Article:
However, gene editing resulted from ViGE is often not heritable to next-generation due to virus exclusion from SAM, thus its use is limited (Zhang et al., 2020). How to generate heritable ViGE is the issue that needs to be resolved. Recently, Ellison et al. (2020) have elegantly exploited the fact that the mobile translatable and non-translatable FT RNA can facilitate RNA virus entering SAM (Li et al., 2011), and used the Tobacco rattle virus (TRV) to deliver sgRNA-tagged with the mobile FT RNA into SAM. In the way, the mutant progeny of Nicotiana benthamiana were recovered in next-generation at frequencies ranging from 65 to 100%; and due to sgRNA-targeting of PDS gene, the transgenerational seedlings with albino phenotype resulted from the PDS gene editing via TRV/(m)FT-sgRNA were statistically different compared with the mock control (Ellison et al., 2020). This demonstrated that the mobile FT RNA can promote the PDS sgRNA into SAM and enhances the progeny gene editing efficiency of the CRISPR/Cas9 system (Ellison et al., 2020). Similar results have been also reported using PVX to deliver FT RNA-tagged sgRNA to plants (Uranga et al., 2021).

Moreover, a cotton leaf crumple virus (CLCrV)-mediated ViGE system was also developed. In this case, sgRNAs were fused to the 102-nt FT mRNA, then expressed by CLCrV in transgenic Cas9 A. thaliana. The enhanced gene editing efficiency of 4.35–8.79% was found in progeny plants free of the CLCrV genome (Lei et al., 2021). Together, all these latest evidence shows that FT RNA is mobile and can enter SAM, as well as that such mobile RNA element has a high potential of biotechnological application in inheritable and transgenerational genome editing in plants and crops.

Movement of Flowering Locus T Homolog Genes

Flowering Locus T is one of six phosphatidyl ethanolamine-binding protein (PEBP) family members and the other five are TERMINAL FLOWER1 (TFL1) LIKE, MOTHER OF FT AND TFL1 (MFT), BROTHER OF FT AND TFL1 (BFT), ARABIDOPSIS THALIANA CENTRORADIALIS (ATC), and TWIN SISTER OF FT (TSF) in Arabidopsis (Karlgren et al., 2011). Phylogenetic analysis indicates that this small multigene family consists of three classes, FT-LIKE (FT and TSF), MFT, and TFL1-LIKE (ATC, BFT, and TFL1) (Chardon and Damerval, 2005). FT and TFL1 are two highly conserved homologous proteins, which have opposite functions but compete to regulate the initiation of plant flowering (Hanzawa et al., 2005). So far, there is no evidence that TFL1 RNA can move long distance. On the other hand, CET1 mRNA, an ortholog of the Arabidopsis antiflorigen ATC, is mobile, as revealed in tobacco/Arabidopsis grafting experiments. Its non-cell-autonomously movement is also confirmed in heterograft of tobacco and tomato (Huang et al., 2018). Other FT ortholog gene mRNAs were also found moving across the tomato-tobacco heterograft junction (Huang et al., 2018).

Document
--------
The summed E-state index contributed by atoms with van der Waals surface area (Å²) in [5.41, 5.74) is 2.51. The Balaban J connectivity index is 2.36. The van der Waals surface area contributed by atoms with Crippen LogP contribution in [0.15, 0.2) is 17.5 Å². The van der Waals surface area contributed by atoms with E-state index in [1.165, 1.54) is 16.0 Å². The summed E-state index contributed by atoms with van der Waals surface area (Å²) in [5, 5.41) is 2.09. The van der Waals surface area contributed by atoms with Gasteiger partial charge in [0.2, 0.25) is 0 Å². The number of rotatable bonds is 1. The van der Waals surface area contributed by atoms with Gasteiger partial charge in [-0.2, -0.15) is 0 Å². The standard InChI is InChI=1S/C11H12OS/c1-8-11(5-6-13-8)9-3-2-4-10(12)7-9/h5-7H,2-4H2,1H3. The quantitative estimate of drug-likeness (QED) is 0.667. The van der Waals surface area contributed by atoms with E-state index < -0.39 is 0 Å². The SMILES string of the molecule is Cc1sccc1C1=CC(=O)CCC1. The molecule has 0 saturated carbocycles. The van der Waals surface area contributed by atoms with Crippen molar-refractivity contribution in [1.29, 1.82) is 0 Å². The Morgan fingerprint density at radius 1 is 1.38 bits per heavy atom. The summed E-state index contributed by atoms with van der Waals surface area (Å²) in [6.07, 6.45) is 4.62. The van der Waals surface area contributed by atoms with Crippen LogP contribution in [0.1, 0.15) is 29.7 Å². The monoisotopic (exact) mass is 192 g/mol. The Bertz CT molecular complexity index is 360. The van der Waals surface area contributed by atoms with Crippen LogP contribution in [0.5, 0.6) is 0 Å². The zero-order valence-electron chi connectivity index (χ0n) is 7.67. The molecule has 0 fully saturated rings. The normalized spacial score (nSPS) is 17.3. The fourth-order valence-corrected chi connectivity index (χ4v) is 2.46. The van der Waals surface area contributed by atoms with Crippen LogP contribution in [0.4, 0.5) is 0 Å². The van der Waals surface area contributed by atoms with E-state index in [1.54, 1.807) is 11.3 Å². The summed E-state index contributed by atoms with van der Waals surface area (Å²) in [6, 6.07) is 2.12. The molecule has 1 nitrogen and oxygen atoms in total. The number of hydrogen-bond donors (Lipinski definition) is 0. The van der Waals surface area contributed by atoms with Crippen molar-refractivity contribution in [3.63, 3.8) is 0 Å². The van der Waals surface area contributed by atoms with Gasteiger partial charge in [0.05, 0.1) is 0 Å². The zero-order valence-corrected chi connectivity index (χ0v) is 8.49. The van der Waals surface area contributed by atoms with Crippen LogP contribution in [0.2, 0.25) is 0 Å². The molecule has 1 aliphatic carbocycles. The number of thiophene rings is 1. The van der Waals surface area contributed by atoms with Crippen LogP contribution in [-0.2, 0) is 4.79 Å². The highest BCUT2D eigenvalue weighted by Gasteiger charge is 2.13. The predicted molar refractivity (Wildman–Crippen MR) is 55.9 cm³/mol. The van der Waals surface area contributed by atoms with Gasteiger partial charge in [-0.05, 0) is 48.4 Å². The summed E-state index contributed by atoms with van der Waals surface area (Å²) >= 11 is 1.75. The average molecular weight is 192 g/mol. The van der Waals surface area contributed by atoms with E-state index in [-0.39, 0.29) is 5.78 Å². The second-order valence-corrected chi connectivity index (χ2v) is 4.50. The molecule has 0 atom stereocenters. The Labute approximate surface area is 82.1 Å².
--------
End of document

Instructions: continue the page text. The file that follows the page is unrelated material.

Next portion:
What Determines the Mobility of Flowering Locus T mRNA?

Primary Flowering Locus T RNA Structures

Synonymous codon substitution in FT (synFT) does not change the FT protein amino acid sequence but alters the RNA sequence. Notaguchi et al. (2008) transformed ft-1 with an expression cassette in which synFT contains 171 (of 175) codon substitutions. In grafting experiments where ft-1 was used as a recipient stock and transgenic synFT/ft-1 as a donor scion, the synFT mRNA was not detectable in the ft-1 shoot apical region. These experiments also suggest that changes in the FT RNA sequence did not affect the FT protein movement (Notaguchi et al., 2008). However, unlike the later grafting study (Lu et al., 2012), no enrichment of potential mobile synFT mRNA was done. This may explain why the synFT RNA could not be detected (Notaguchi et al., 2008). On the other hand, changes of primary mRNA sequence may lead to alternation of secondary structures (see below), which may be required for systemic FT RNA movement.

RNA Secondary Structures

A high number of tRNAs were detected in the phloem sap of pumpkin (Cucurbita maxima). Among these mobile tRNAs, their distributions are uneven. For example, no Ile-tRNA or very few Arg-tRNA but a few Asp-tRNA molecules were detected; however, Cys, Leu, Phe, Try, Trp, and Ser tRNAs were predominantly present in the phloem sap (Zhang et al., 2009). These tRNAs have been predicted to serve as long-distance signals (Zhang et al., 2009, 2016; Lezzhov et al., 2019; Wang et al., 2021), suggesting that tRNA or tRNA-like structure could be an important factor, if not the determinant for systemic RNA movement. Indeed, in the ViGE systems, like the FT mRNA/102 nt-FT RNA element, Met, Gly, and Ile tRNAs were also found to improve transgenerational gene editing when they were fused to sgRNA (Ellison et al., 2020). It is possible that the FT mRNA may form unique structure, or tRNA/tRNA-like secondary or even tertiary structures that are important for its mobility.

RNA Binding Proteins